Lasers can be dangerous, depending on the power, frequency, etc. They might have also tuned the laser to a frequency that the eye is particularly sensitive to. Even regular small lasers can cause eye damage to the retina...

Well, most people use bifocals, which are split, with one lens (usually the upper part) helping with far sight, and the other helping with close up vision. There are lenses, particularly some used for cataract surgery, that allow you to sort of see both far and near at once, but I don't think they have those for glasses. My mom has those, because she didn't want to use reading glasses, but then a year after her surgery she developed double vision, and had to get glasses after all. :(

Oh, I never watched Dragon ball, so I wouldn't have gotten it anyway...

Yeah, long PM exchanges did feel a lot like a long running email chain to me.

I've never encountered a duck sandwich, certainly not in a small restaurant, but it isn't impossible. Turkey or quail are more likely.

Yeah, it was a bit weird.

Okay, it goes US->50 States (one of which is California)->counties->cities. San Diego is both a county and the largest city in the county (much like with Los Angeles, it's a common for a county to be named after its largest city).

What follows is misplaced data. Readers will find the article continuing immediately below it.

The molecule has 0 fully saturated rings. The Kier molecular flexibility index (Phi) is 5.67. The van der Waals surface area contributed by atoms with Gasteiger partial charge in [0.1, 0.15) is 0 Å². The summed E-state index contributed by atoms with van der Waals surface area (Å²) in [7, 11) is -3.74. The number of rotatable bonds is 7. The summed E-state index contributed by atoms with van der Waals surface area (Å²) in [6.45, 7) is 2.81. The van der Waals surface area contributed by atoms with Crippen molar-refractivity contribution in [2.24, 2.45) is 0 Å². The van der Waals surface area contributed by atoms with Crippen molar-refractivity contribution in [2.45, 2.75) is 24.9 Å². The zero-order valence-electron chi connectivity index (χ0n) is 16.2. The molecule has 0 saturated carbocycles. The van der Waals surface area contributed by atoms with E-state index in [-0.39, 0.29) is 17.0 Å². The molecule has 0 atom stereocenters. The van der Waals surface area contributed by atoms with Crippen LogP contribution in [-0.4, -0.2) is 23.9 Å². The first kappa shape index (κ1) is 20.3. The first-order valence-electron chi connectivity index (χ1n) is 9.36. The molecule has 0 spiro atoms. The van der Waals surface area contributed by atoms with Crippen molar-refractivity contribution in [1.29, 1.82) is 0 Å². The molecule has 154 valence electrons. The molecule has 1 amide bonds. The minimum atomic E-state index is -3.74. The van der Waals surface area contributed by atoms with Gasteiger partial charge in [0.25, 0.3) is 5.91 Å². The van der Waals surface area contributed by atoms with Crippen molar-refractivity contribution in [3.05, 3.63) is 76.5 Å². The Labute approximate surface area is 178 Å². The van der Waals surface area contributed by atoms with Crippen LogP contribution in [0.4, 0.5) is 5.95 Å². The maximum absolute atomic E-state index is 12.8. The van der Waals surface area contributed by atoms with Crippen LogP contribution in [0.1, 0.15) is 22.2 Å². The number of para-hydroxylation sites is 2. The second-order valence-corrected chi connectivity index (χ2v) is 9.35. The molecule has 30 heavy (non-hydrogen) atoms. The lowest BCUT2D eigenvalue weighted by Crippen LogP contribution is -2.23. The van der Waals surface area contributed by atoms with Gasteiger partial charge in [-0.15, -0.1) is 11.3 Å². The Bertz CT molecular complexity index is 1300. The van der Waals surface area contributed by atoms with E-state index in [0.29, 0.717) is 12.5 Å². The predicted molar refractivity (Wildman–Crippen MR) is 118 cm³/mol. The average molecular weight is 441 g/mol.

These were feral bees, which may be doing better, since they have more varied genetics. Or maybe it's just too dry here for the fungus or mites to be a big issue.

I'm not sure of how hat trick originated, might be from tossing cards into a hat... No, apparently it came from the awarding of a new hat to a cricket bowler taking three wickets successively in some cricket clubs.

Yeah, I liked that one too, it can sort of blindside one. You could do something similar with 'oppressing'.

I liked the damsel one too, and I probably would respond to something like that sarcastically. I rewrote it a bit (after sending the older version to you) so the reason for the call wasn't immediately revealed, making a more interesting read.

Didn't like the whimsical Bert one? The whimsy of a poetical Einstein dismissing the idea of a black hole, in a way similar to how he criticized quantum mechanics, etc., sort of appealed to me.

A fairly general question of moderate interest:

This would be enormous news, *if* it actually works:

Post Human: The first humans small enough to fit in a mailbox.

Mediums = dummies (anagrams)

Built mostly of lucite (a clear acrylic), the loo site has enough lumens shining in you can easily see the men’s loo.

Though you might not be conscious of it, a conscience often tries to 'con science' into pretending this is a morally meaningful cosmos.

The lewder he got, the lou-der he was.
('lou' is a name pronounced 'lew')

Do not confront a dragon when you’re draggin’ -- it’s rude.

Why are so many bombs made with lots of fertilizer?

So when the bombs are planted, they will grow lots of boom blooms.

Anyone who dethrones a king can get a reputation as a de-scepter*

*a Scepter is a typical piece of royal regalia.

The harem member was pretty enough to have little trouble preveiling over her master before donning a veil...